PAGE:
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What Makes an Employee Exceptional?

A few months ago I raised the question – What Kind of Boss are You? The post shared information about abrasive leaders and what could be done about it. More recently I shared additional information and a self-test to examine whether one is an “abrasive” manager.  Now, as the summer heats up, let’s cool things off and shift perspective twofold – let’s think about the employee and what makes an employee exceptional.

The characteristics of an exceptional employee are wide ranging, yet come into clearer view based on an article by Dr. Travis Bradberry, coauthor of Emotional Intelligence 2.0. In “10 Ways to Spot a Truly Exceptional Employee” (Forbes 2016) Bradberry explains that while leaders use the term “personality” to describe fantastic employees (as in having great personalities), when examined more closely, the focus is on behaviors tied to emotional intelligence (EQ). Further, Bradberry notes that we can enhance our EQ while our personalities may be largely fixed by the time we reach adulthood.

Thus, here’s a top ten from Bradberry for spotting an “truly exceptional” employee (the material below is Bradberry’s in summary form).  And, if you have one of these employees in your unit – then let them know it!

Willing to delay gratification – will work outside the boundaries of job descriptions and confident they will be rewarded later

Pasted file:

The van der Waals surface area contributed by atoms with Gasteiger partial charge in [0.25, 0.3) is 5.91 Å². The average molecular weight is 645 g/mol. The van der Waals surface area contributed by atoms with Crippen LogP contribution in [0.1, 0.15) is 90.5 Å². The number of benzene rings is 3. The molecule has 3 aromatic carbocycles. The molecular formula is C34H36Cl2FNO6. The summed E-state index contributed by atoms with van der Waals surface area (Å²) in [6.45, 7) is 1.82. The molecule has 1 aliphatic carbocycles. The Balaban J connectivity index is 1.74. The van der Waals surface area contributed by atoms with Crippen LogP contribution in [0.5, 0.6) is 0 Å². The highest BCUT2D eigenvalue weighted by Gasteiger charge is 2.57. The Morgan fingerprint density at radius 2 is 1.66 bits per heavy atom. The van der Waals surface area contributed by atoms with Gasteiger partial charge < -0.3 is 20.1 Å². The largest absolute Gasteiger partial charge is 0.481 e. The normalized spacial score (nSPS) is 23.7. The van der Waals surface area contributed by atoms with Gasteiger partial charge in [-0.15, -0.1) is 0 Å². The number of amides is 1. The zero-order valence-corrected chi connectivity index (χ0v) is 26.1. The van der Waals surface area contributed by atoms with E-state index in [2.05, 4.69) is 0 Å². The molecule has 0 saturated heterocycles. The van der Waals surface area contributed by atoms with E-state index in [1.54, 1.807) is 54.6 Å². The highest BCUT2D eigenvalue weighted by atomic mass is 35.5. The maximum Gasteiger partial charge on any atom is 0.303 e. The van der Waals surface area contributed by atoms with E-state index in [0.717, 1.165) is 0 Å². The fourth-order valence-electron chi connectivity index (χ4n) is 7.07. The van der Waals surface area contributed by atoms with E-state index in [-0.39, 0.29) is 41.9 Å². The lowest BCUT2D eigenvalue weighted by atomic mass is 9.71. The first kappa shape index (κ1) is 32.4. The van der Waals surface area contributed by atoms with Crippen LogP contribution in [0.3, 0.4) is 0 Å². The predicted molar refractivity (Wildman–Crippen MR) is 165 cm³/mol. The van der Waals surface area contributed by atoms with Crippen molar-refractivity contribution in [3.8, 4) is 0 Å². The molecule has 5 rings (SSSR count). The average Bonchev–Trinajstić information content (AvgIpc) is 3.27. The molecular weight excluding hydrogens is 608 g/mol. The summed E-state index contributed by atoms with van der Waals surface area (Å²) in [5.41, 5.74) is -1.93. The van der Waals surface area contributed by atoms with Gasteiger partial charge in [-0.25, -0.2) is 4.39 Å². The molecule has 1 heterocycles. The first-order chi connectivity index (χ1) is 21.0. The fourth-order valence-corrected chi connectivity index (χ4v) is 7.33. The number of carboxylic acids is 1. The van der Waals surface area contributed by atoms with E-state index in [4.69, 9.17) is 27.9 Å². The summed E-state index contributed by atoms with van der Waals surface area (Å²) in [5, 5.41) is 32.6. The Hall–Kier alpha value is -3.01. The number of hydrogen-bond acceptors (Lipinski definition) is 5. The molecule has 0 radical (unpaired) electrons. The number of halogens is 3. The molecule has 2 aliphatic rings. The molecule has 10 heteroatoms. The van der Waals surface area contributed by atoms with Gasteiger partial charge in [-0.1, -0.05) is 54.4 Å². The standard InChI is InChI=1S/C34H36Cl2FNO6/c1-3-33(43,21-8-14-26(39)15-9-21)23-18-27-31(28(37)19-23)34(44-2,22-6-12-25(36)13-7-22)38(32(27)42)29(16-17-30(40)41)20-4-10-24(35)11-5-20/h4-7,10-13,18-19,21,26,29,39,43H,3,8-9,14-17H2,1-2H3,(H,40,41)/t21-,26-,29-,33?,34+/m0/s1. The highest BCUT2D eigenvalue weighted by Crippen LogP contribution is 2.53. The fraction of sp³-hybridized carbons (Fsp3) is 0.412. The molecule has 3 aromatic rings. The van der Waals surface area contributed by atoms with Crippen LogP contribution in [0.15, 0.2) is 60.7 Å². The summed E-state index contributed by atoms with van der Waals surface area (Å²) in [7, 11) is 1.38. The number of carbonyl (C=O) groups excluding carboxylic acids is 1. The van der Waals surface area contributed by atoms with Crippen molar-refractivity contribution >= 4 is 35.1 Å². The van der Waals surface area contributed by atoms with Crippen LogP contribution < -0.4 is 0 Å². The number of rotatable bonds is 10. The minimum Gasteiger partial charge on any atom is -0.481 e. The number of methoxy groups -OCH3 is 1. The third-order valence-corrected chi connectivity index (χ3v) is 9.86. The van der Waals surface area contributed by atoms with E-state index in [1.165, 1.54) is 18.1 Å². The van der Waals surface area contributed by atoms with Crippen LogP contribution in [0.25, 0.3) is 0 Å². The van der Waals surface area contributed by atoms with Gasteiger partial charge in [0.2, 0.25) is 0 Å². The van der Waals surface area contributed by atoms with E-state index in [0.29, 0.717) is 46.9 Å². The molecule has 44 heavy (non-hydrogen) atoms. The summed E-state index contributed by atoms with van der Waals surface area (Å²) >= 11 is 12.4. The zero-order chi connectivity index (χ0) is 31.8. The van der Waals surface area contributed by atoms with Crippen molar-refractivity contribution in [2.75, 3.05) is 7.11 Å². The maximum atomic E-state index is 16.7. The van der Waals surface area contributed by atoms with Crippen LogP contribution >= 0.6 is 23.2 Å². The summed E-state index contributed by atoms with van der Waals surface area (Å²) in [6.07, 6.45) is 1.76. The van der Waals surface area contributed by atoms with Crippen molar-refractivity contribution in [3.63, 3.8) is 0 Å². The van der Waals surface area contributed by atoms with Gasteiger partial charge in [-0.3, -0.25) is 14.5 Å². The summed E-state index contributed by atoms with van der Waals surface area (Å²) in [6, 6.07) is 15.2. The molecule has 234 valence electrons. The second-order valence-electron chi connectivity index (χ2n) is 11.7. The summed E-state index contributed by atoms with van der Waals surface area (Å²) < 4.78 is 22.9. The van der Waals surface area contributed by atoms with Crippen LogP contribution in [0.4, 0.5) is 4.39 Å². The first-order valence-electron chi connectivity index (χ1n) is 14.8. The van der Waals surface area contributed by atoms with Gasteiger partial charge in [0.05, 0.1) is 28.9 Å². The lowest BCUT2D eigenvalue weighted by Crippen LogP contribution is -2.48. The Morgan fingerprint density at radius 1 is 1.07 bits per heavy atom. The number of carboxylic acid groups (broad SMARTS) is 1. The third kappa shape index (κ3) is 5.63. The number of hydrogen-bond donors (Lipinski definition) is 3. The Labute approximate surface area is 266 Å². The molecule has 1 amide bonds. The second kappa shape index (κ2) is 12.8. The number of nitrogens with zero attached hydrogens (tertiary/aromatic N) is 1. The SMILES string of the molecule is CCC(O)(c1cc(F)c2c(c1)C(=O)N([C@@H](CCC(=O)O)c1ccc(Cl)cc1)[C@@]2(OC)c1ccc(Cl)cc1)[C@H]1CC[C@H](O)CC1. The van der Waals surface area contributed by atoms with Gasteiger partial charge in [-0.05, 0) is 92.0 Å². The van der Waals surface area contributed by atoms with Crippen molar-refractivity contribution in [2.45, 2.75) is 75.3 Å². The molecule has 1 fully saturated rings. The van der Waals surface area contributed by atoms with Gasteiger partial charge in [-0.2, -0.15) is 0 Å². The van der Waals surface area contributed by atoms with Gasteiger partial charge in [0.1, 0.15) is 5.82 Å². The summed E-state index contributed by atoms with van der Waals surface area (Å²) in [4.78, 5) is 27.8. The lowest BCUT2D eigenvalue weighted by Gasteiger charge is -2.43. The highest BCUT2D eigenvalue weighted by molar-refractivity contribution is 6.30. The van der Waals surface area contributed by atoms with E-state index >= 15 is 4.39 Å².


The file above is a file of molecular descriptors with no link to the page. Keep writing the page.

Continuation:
Can tolerate conflict – able to maintain composure, present positions calmly and able to withstand personal attacks in pursuit of the greater goal

They focus – don’t get distracted by cranky customers, interoffice squabbles and can differentiate between real problems and background noise

They’re judiciously courageous – willing to speak up when others don’t yet they think before they speak and wisely choose the best time and place to do so.

They’re in control of their egos – never give their egos more weight than what is deserved, willing to admit when wrong and willing to do things someone else’s way

They’re never satisfied – have unparalleled convictions that things can always be better; driven to improve, without forgetting to give themselves a healthy pat on the back.

They recognize when things are broken and fix then – don’t walk past problems and see problems as issues to be fixed immediately

They’re accountable – own their work, their decisions, and all of their results; bring their mistakes to management’s attention rather than hoping no one will find out. 

They’re marketable – inside the organization, it means “likeable,”  have integrity and leadership skills, can be trusted to represent the brand well. 

They neutralize toxic behaviors – control interactions with toxic behaviors by keeping feelings in check, approach the situation rationally, consider the difficult person’s standpoint and are able to find solutions and common ground